Caramel Restaurant & Lounge
A slick new after-hours bar makes Time Out proud to be grown-up 17 Reviews
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It’s easy to understand why some sweet-toothed patrons may find Caramel disappointing. Despite the name, it’s not a sugar-shack; instead it positions itself as a purring after-work lounge. The place is a Las Vegas export, and as such you’d expect something flashy and ostentatious. Defiantly eschewing the stereotype, Caramel is a sophisticated, low-lit, low-key affair with a long central bar that demands mingling. My date and I chose to eat on the outdoor terrace, which was walled with cool horizontal blinds and kitted out with matching stiff-if-sleek seating. It felt a little like eating inside a bento box, albeit one filled with greenery.
Dubai’s food scene can often feel overwrought; Caramel’s chilled-out approach made it a rare treat. The service was cooing without feeling strained, the interior was attractive without the use of gold or glitz, and the food was delectable without drowning in foie gras, caviar or truffles (although there was the occasional use of truffle oil). Take, for instance, my date’s starter: gently seasoned, dewy chicken mince served alongside neat little cups made from iceberg lettuce and a sultry plum sauce. This Korean-inspired dish was brilliantly simple and easy-going, the ingredients gelling like old university buddies.
My order of mini mango and lobster tacos was less neat, but more refreshing. The shellfish took on the characteristic of a well-made ceviche, thanks in part to a lime marinade, and a sprinkling of coriander added to the luscious zest of the dish. I soon learned the importance of cradling my hand underneath each taco – the filling seemed far too eager to leap out onto my lap (making me also realise that good napkins are vastly underappreciated).
Mains were less inventive, but no less worthy of praise. My date’s salmon was saturated in its own juices. A minor qualm: it was a touch oily (even for salmon). Still, it was fresh and saline and tasted as though it had swum directly onto the plate. Accentuating the fillet’s clean taste was a light white bean side.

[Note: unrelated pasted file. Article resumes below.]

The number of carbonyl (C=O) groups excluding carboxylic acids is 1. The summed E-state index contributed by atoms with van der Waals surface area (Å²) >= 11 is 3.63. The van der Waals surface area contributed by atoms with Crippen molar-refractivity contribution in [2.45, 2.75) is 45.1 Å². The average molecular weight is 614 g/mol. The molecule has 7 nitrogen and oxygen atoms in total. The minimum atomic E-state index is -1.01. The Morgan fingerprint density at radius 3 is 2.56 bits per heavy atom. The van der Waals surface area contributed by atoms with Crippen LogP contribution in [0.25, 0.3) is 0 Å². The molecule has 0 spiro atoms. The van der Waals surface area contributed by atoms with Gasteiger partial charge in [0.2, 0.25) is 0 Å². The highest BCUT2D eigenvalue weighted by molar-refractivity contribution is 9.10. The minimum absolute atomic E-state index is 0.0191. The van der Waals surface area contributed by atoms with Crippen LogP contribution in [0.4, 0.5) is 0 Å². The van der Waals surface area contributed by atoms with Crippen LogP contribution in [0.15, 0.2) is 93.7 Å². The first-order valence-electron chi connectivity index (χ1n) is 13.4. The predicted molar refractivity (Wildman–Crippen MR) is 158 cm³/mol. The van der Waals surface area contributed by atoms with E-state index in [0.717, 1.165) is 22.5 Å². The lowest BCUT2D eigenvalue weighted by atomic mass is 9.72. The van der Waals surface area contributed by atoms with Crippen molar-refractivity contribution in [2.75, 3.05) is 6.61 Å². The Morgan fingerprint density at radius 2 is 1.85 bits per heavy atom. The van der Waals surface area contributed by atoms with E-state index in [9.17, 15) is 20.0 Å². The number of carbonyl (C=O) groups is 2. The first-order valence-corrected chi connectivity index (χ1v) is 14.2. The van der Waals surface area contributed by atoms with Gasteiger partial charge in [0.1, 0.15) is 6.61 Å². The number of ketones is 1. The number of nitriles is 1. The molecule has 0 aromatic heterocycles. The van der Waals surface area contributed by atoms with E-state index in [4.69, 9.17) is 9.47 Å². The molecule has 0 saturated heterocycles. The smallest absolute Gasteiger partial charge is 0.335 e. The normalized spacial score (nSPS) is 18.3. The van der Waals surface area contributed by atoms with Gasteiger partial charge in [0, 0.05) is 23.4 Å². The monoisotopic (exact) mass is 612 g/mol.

I had opted for a rich and massive portion of lamb shank. The meat cowered under my cutlery and slid off the bone as if its fate were to dissolve on my tongue, alongside a comforting heap of lentil ragout.
In what surely must come as a shock to my colleagues, who were hoping Caramel would serve, well, some caramel, there were only three dessert options: apple crumble, chocolate fondant and sorbet. Assorted sorbet barely counts as a dessert, so my date and I ordered the two remaining options left to us. The crumble was a delightfully homely affair. It came served in a small cast-iron dish with a side of ice cream. No wheel reinvention here, just a delightfully cinnamon-fuelled concoction with a buttery topping. The ever-classic fondant was good, if predictable: the belly of the beast oozed dark chocolate and a scoop of mild cappuccino ice cream served the pudding well. I wouldn’t have objected to a tad more innovation from the pastry chef, but both desserts remained a treat to eat.
Aside from a long wait for the bill at the night’s end and a few frisky mosquitoes, our experience at Caramel was serene and lovely. It’s definitely an adult place: you’ll find no merry revellers here. But that’s what makes it so refreshing. It’s somewhere you can meet up with co-workers over a drink and a bar snack, or take a date for a home-style meal. It’s the type of place that makes us glad we’re not teenagers any more. Maturity never tasted so good.
The bill (for two)
1x Large bottle of water Dhs26
1x Lettuce cups Dhs60
1x Lobster tacos Dhs75
1x Salmon Dhs110
1x Lamb shank Dhs110
1x Chocolate fondant Dhs34
1x Crumble Dhs34
Municipality charge Dhs44.90
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